Thomas Niedermayer had been the manager of Grundig's electronics plant in Dunmurry, just outside Belfast. He had lived in Northern Ireland with his wife, Ingeborg, and their two daughters, Gabrielle and Renate, since 1961. By 1973, the factory employed more than 1,000 workers.
By then, the Troubles had begun to engulf Northern Ireland, but it seems that Niedermayer did not tolerate any display of sectarian loyalties on his shopfloor. He also seems to have believed that, as an outsider, he was safe from the attention of Ulster's warring factions. He could not have foreseen that his abduction would be planned by someone he knew.
Brian Keenan had once been a shop steward in Grundig. In that role, he had frequent - and sometimes stormy - meetings with Niedermayer. And, by 1973, Keenan had become a leading figure in the Provisional IRA.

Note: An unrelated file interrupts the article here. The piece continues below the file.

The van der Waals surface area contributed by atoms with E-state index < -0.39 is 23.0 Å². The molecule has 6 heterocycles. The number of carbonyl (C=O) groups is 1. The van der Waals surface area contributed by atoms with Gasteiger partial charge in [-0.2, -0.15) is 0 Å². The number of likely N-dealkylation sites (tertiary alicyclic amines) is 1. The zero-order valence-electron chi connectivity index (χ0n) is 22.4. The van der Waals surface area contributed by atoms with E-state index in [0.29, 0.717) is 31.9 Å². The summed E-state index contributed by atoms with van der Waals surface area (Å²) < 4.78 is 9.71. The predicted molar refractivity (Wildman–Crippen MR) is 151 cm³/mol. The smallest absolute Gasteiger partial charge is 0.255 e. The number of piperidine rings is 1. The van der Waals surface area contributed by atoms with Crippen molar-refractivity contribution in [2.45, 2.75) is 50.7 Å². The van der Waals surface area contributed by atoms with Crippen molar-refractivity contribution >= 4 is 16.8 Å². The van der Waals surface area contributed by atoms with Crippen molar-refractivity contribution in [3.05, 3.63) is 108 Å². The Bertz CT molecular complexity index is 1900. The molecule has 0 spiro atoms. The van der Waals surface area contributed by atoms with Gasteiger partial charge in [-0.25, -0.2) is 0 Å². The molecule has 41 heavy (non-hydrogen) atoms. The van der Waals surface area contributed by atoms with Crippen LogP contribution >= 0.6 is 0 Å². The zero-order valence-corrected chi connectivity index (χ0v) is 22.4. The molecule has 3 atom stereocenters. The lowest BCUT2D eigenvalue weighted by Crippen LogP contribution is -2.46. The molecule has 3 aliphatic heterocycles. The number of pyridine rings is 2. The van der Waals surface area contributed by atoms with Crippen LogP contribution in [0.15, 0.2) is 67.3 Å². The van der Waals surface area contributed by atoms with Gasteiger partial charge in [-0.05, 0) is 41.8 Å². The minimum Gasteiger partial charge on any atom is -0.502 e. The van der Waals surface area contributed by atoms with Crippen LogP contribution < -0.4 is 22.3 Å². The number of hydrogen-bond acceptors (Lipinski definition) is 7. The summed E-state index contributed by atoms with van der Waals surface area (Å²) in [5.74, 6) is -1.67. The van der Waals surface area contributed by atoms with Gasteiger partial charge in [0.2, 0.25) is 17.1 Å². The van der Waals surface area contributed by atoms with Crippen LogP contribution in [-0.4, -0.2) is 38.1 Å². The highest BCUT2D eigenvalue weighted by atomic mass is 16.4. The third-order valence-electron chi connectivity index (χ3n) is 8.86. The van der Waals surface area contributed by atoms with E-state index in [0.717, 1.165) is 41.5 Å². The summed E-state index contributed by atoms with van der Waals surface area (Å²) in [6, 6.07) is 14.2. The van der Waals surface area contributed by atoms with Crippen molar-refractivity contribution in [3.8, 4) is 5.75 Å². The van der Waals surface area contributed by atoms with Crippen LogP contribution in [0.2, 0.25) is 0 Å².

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In March of that year, the IRA took their campaign to England. The plan was to explode bombs in London on the same day that a border poll was due to take place in Northern Ireland.
In recent years, Sinn Fein has called for just such a vote to decide the constitutional future of Northern Ireland. But in 1973, the poll was denounced as a "sectarian headcount" and the IRA made plans to stage a "spectacular" event that would overshadow its result.
Four cars were hijacked in Belfast and brought to Dublin. They were fitted with false number plates, packed with explosives and taken by ferry to Liverpool. They were then driven on to London.